In Australia, the importance of other non-genetic criteria as providing affiliation to lands and associated heritage, such as sacred sites, archaeological sites, animal and plant resources, and, inherently, responsibilities for the dead associated with those lands (a grave site is a sacred site!), has been repeatedly recognised and modified through Australian judicial processes. For example, the “Aboriginal Land Rights (Northern Territory) Act” legislation introduced by the Australian Government in 1976, originally defined traditional Aboriginal owners as: “in relation to land, means a local descent group of Aboriginals who:
(a) have common spiritual affiliations to a site on the land, being affiliations that place the group under a primary spiritual responsibility for that site and for the land; and
(b) are entitled by Aboriginal tradition to forage as of right over that land” (Schedule 1, Part 1 Section 3. ALRANT 1976).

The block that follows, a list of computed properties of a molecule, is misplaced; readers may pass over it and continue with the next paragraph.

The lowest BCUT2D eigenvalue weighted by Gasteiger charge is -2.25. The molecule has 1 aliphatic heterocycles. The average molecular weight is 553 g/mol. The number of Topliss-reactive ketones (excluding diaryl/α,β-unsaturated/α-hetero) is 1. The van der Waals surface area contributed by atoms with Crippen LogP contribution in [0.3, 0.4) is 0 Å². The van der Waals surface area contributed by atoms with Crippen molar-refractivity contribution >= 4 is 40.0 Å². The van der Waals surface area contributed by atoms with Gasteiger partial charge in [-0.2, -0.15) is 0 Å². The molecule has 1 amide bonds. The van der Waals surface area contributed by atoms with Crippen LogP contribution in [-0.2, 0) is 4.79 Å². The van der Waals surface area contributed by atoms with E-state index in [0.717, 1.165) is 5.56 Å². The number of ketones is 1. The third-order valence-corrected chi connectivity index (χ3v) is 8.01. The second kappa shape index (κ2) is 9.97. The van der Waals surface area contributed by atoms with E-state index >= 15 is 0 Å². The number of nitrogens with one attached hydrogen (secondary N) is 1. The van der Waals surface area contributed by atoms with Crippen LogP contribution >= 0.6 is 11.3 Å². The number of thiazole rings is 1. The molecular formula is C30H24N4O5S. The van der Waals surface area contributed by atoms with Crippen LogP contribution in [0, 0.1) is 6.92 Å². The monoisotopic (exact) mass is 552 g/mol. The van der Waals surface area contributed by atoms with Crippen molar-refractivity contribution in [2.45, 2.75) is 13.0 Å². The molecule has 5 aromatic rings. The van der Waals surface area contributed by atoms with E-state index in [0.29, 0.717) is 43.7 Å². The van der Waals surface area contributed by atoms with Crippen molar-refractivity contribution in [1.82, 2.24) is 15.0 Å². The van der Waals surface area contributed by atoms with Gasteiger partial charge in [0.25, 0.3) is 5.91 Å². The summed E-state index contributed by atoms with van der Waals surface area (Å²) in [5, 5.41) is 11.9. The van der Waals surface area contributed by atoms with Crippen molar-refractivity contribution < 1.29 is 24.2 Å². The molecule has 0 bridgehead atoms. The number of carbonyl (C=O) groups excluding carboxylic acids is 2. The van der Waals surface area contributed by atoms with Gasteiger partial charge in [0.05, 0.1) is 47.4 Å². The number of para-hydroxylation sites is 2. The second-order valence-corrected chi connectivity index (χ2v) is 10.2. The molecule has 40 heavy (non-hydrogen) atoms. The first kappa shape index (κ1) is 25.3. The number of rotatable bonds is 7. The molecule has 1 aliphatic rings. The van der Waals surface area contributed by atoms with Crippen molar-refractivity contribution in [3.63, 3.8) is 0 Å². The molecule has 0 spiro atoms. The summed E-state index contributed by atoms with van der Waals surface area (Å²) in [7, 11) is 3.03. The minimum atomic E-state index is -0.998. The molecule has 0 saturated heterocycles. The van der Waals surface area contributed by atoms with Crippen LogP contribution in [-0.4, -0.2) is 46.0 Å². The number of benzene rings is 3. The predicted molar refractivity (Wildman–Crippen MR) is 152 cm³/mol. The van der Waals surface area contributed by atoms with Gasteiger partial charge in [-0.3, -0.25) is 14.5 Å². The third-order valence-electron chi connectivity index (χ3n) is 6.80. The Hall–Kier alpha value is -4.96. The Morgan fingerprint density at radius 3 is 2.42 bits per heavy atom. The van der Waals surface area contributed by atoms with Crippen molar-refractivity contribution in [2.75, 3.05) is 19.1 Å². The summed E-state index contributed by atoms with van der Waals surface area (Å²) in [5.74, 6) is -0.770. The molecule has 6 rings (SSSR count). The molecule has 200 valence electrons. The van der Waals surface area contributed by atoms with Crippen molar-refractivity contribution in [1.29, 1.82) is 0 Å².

The ‘local descent group’ originally meant descent through the patriline, in other words, genetic descent. However, through the repeated testing of forms of affiliation through the Land Rights Commission process – a process less rigid than formal court proceedings but still judicial – it was proven repeatedly that other legitimate forms of affiliation existed. As Neate noted: “The definition, and each component of it, has been examined, tested, discussed and debated. As land claims have been dealt with, the limits of its scope have been explored. Notions of anthropological orthodoxy have been put to one side in order to apply the words of the Act to particular sets of circumstances. The definition has been shown to have an unexpected flexibility.”